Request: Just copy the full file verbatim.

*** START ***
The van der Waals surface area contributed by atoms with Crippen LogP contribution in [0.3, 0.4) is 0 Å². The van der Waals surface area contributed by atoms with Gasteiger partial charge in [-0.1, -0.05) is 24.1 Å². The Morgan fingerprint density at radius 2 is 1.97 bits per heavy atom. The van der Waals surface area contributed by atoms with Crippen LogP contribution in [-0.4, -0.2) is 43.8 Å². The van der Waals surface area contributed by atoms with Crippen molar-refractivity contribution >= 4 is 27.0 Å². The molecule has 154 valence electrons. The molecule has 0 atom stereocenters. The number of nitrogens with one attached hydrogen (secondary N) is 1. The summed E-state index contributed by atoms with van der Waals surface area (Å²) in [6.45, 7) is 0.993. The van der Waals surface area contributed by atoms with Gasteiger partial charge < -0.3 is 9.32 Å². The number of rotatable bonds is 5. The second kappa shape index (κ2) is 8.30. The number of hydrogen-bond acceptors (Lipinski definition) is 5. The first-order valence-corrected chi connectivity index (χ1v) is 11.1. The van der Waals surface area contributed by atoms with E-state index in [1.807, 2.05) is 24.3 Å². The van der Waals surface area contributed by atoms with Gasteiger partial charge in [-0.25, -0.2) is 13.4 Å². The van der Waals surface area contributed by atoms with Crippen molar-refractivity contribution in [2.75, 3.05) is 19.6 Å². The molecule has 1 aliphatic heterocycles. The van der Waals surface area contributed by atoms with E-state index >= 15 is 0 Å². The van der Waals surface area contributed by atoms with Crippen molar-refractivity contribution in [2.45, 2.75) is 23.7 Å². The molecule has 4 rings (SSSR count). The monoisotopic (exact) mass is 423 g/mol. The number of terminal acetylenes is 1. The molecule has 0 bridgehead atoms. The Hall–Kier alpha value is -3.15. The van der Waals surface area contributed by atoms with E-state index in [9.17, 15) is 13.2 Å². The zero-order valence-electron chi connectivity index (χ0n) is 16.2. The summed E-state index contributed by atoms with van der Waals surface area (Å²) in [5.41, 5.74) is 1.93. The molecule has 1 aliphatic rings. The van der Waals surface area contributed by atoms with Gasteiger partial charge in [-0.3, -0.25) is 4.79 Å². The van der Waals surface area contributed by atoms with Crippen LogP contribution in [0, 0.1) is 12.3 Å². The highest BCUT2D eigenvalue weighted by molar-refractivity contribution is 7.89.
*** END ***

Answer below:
The van der Waals surface area contributed by atoms with Crippen LogP contribution in [0.3, 0.4) is 0 Å². The van der Waals surface area contributed by atoms with Gasteiger partial charge in [-0.1, -0.05) is 24.1 Å². The Morgan fingerprint density at radius 2 is 1.97 bits per heavy atom. The van der Waals surface area contributed by atoms with Crippen LogP contribution in [-0.4, -0.2) is 43.8 Å². The van der Waals surface area contributed by atoms with Crippen molar-refractivity contribution >= 4 is 27.0 Å². The molecule has 154 valence electrons. The molecule has 0 atom stereocenters. The number of nitrogens with one attached hydrogen (secondary N) is 1. The summed E-state index contributed by atoms with van der Waals surface area (Å²) in [6.45, 7) is 0.993. The van der Waals surface area contributed by atoms with Gasteiger partial charge < -0.3 is 9.32 Å². The number of rotatable bonds is 5. The second kappa shape index (κ2) is 8.30. The number of hydrogen-bond acceptors (Lipinski definition) is 5. The first-order valence-corrected chi connectivity index (χ1v) is 11.1. The van der Waals surface area contributed by atoms with E-state index in [1.807, 2.05) is 24.3 Å². The van der Waals surface area contributed by atoms with Gasteiger partial charge in [-0.25, -0.2) is 13.4 Å². The van der Waals surface area contributed by atoms with Crippen molar-refractivity contribution in [2.75, 3.05) is 19.6 Å². The molecule has 1 aliphatic heterocycles. The van der Waals surface area contributed by atoms with E-state index >= 15 is 0 Å². The van der Waals surface area contributed by atoms with Crippen molar-refractivity contribution in [2.45, 2.75) is 23.7 Å². The molecule has 4 rings (SSSR count). The monoisotopic (exact) mass is 423 g/mol. The number of terminal acetylenes is 1. The molecule has 0 bridgehead atoms. The Hall–Kier alpha value is -3.15. The van der Waals surface area contributed by atoms with E-state index in [9.17, 15) is 13.2 Å². The zero-order valence-electron chi connectivity index (χ0n) is 16.2. The summed E-state index contributed by atoms with van der Waals surface area (Å²) in [5.41, 5.74) is 1.93. The molecule has 1 aliphatic rings. The van der Waals surface area contributed by atoms with Gasteiger partial charge in [-0.3, -0.25) is 4.79 Å². The van der Waals surface area contributed by atoms with Crippen LogP contribution in [0, 0.1) is 12.3 Å². The highest BCUT2D eigenvalue weighted by molar-refractivity contribution is 7.89.